Clinical Review

Chronic genital skin disorders: 6 challenging conditions

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When chronic skin disorders persist or recur, immune dysfunction may be a reason. Here’s how to respond.



Six common dermatologic disorders of the vulva and vagina can present considerable challenges:

  • Allergic contact dermatitis: 100% of the population may be at risk for this disorder, and the vulvar skin is especially vulnerable.
  • Irritant contact dermatitis: Skin-barrier compromise due to chronic, low-level vulvar irritant dermatitis likely contributes to the acquisition of sexually transmitted disease.
  • Lichen sclerosus: Women with this condition are at increased risk for persistent vulvar yeast infection and squamous vulvar cancer.
  • Lichen planus: Antibiotic therapy is ineffective against this disorder; symptoms reappear as soon as antibiotics are stopped.
  • Yeast infection: Yeast organisms release proteins that activate a local allergic response and perpetuate an environment that supports infection.
  • Human papillomavirus (HPV): The small HPV particle easily gains entry to minimally traumatized vulvar skin.

These common conditions sometimes compromise the skin barrier and prevent an adequate immune response to invading microbes. Some degree of skin immune dysfunction is generally associated with each genital dermatologic disorder. Identifying and treating the underlying dermatologic disorder, then, often corrects the associated immune dysfunction and may restore the skin barrier and prevent further microbial invasion.

Allergic contact dermatitis

Allergic dermatitis, or atopic dermatitis (formerly called eczema), is a highly prevalent skin disorder (FIGURE 1). Depending on the environment and genetic factors, as many as 40% of adults have a history of atopic dermatitis, and essentially 100% of the population may be at risk. Women have a higher rate of atopic dermatitis than men do.

Recognized vulvar allergens or triggers include dry climate, elastic, latex, fragrances in soaps or body lotions, and residues of detergent and fabric softener in clothing. In most biopsy-proven cases of vulvar eczema, the patient is unable to identify specific allergens. Such a patient often has a history of asthma, allergic rhinitis, sinusitis, or atopic dermatitis on other parts of the body.

Patch testing is no help in identifying specific allergens in the pelvic area. Testing the tougher skin of the back may not disclose all vulvar sensitivities.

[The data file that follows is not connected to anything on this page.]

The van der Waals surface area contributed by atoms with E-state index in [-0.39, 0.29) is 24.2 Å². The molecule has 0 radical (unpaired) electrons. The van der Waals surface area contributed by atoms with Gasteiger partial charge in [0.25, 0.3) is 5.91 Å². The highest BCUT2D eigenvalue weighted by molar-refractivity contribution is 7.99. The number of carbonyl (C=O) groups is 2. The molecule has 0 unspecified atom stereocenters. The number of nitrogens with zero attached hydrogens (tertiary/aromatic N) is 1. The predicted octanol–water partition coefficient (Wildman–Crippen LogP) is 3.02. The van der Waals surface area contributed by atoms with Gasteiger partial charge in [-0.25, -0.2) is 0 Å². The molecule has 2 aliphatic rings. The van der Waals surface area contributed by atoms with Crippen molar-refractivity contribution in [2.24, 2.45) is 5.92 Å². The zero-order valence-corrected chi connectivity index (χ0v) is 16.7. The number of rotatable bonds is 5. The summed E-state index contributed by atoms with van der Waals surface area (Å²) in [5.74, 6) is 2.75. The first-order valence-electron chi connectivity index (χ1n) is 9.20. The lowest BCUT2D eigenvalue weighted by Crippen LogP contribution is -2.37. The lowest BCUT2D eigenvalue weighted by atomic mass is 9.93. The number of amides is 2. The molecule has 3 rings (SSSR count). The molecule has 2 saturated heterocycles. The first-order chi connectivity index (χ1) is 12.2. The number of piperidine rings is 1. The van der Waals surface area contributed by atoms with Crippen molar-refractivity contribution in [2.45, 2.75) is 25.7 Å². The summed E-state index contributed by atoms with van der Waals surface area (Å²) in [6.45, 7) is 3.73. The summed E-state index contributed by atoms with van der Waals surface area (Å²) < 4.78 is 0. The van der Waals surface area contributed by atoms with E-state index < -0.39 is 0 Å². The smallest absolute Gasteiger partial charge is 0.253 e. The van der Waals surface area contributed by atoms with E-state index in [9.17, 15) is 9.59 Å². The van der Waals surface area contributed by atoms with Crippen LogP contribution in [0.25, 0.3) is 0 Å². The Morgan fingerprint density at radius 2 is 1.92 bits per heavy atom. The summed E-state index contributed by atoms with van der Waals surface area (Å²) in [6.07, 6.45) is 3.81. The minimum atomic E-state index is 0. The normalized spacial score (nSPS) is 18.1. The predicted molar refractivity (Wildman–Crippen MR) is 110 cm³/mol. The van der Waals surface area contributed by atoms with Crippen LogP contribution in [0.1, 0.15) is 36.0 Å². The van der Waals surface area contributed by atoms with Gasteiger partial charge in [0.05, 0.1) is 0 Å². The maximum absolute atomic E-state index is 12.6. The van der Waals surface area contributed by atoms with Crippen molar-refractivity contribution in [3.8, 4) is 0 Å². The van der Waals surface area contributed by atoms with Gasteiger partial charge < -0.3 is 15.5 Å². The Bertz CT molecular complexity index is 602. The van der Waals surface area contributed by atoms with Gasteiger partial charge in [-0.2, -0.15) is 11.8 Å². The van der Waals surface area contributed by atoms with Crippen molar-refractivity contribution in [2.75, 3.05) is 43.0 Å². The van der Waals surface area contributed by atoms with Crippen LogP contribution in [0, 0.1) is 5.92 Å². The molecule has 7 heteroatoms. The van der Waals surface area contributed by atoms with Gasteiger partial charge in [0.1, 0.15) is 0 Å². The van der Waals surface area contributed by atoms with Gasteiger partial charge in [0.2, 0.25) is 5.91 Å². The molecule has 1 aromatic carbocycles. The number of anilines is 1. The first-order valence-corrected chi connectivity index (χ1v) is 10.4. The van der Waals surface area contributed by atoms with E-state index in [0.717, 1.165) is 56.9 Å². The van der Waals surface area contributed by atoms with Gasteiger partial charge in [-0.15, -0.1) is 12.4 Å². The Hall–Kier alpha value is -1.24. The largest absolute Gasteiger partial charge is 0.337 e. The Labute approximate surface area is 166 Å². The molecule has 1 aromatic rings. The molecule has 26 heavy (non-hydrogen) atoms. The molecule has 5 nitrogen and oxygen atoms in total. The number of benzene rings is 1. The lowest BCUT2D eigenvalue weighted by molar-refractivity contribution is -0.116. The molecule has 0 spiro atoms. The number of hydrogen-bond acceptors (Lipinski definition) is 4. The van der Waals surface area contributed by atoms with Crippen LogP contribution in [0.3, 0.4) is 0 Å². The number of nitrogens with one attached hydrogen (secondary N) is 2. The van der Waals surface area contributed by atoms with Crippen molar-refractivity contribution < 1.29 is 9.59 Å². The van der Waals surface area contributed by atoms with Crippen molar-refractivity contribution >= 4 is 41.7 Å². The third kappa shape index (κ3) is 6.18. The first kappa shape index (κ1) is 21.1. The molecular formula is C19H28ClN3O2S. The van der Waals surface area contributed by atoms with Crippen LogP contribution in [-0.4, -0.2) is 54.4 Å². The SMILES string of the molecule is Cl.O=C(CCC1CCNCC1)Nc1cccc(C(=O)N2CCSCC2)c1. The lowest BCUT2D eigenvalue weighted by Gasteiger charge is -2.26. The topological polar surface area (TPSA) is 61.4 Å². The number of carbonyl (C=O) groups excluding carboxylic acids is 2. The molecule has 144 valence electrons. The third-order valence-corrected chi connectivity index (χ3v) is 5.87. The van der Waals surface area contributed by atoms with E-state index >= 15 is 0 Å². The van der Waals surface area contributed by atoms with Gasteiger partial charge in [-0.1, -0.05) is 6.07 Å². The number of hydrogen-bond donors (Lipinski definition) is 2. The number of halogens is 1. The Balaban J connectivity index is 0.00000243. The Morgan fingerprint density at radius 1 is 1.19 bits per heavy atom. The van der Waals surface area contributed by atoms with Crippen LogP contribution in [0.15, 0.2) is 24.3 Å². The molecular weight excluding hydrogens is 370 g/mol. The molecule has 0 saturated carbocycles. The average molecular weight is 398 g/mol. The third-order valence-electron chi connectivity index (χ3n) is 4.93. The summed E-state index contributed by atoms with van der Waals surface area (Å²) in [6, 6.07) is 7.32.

But biopsy is useful. Women with vulvar allergic contact dermatitis often complain of persistent itching. A history of allergy elsewhere on the body is diagnostically helpful, but a biopsy submitted to a dermatopathologist confirms the diagnosis.

Not all women with vulvar allergic dermatitis have atopy at other body sites. Hyperkeratosis and spongiosis in the pathology specimen are characteristic. A small (3-or 4-mm) biopsy at the most symptomatic site is appropriate in any woman with chronic vulvar pruritis.

Local immune dysfunction is involved. Allergic vulvar dermatitis is characterized by a locally dysfunctional cell-mediated immune response. Langerhans cells are involved in this allergic reaction, directed away from their normal protective role.1 (Read about the role of Langerhans cells in “Three barriers to microbial infection: The skin’s built-in defense system,”) Viruses, bacteria, and yeast that gain entry into the skin have greater freedom to proliferate and persist, and skin-cancer surveillance by Langerhans cells is also compromised, with an increased risk for squamous carcinoma. This may account for a large portion of the 50% of vulvar carcinomas that cannot be attributed to HPV infection. Langerhans-cell dysfunction also contributes to the progression of HPV-associated carcinoma.

Allergic dermatitis inhibits the production of human cathelicidin and the ß-defensins, natural skin microbicides. As a result, vulvar skin affected by allergic dermatitis has a higher yeast and bacterial colonization rate.

FIGURE 1 Allergic contact dermatitis

This case of severe allergic contact dermatitis has been aggravated by chronic scratching, especially of the left labia. Cases typically are much more subtle.

Look for telltale flaking skin

Allergic dermatitis involves flaking of the skin, probably due to allergic stimulation of epithelial cell proliferation. Flakes of skin are exfoliated before the desmosomes that hold individual skin cells together deteriorate. The flaking compromises the stratum corneum barrier, and likely facilitates skin invasion of yeast and bacteria that have colonized the surface.

Because the background rate of dermatitis in the general population is relatively high, skin flakes often appear in the saline wet prep and are referred to as “reactive, reparative” changes in the Papanicolaou smear.2

Other diagnostic clues. Chronic vulvar pruritus with a history of asthma, hay fever, sinusitis, atopic dermatitis, or dry skin is vulvar dermatitis until it is proved otherwise. Recurrent yeast infection is often reported as well.


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